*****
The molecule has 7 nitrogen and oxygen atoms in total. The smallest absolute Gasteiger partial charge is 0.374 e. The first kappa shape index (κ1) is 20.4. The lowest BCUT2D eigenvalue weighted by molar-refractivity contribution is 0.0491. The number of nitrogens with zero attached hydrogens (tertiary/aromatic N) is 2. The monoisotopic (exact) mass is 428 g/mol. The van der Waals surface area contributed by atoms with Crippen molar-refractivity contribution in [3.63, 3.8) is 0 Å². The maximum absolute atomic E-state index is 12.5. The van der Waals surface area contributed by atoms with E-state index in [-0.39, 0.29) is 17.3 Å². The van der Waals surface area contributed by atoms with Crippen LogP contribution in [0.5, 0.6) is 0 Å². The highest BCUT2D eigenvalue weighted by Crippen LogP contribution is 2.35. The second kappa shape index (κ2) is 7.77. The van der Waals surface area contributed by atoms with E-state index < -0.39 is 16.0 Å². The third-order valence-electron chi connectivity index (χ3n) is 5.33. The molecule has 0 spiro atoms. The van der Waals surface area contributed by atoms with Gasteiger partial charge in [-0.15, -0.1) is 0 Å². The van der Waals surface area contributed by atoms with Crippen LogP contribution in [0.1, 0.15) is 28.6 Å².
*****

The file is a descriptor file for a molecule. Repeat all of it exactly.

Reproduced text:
The molecule has 7 nitrogen and oxygen atoms in total. The smallest absolute Gasteiger partial charge is 0.374 e. The first kappa shape index (κ1) is 20.4. The lowest BCUT2D eigenvalue weighted by molar-refractivity contribution is 0.0491. The number of nitrogens with zero attached hydrogens (tertiary/aromatic N) is 2. The monoisotopic (exact) mass is 428 g/mol. The van der Waals surface area contributed by atoms with Crippen molar-refractivity contribution in [3.63, 3.8) is 0 Å². The maximum absolute atomic E-state index is 12.5. The van der Waals surface area contributed by atoms with E-state index in [-0.39, 0.29) is 17.3 Å². The van der Waals surface area contributed by atoms with Crippen LogP contribution in [0.5, 0.6) is 0 Å². The highest BCUT2D eigenvalue weighted by Crippen LogP contribution is 2.35. The second kappa shape index (κ2) is 7.77. The van der Waals surface area contributed by atoms with E-state index < -0.39 is 16.0 Å². The third-order valence-electron chi connectivity index (χ3n) is 5.33. The molecule has 0 spiro atoms. The van der Waals surface area contributed by atoms with Gasteiger partial charge in [-0.15, -0.1) is 0 Å². The van der Waals surface area contributed by atoms with Crippen LogP contribution in [0.1, 0.15) is 28.6 Å².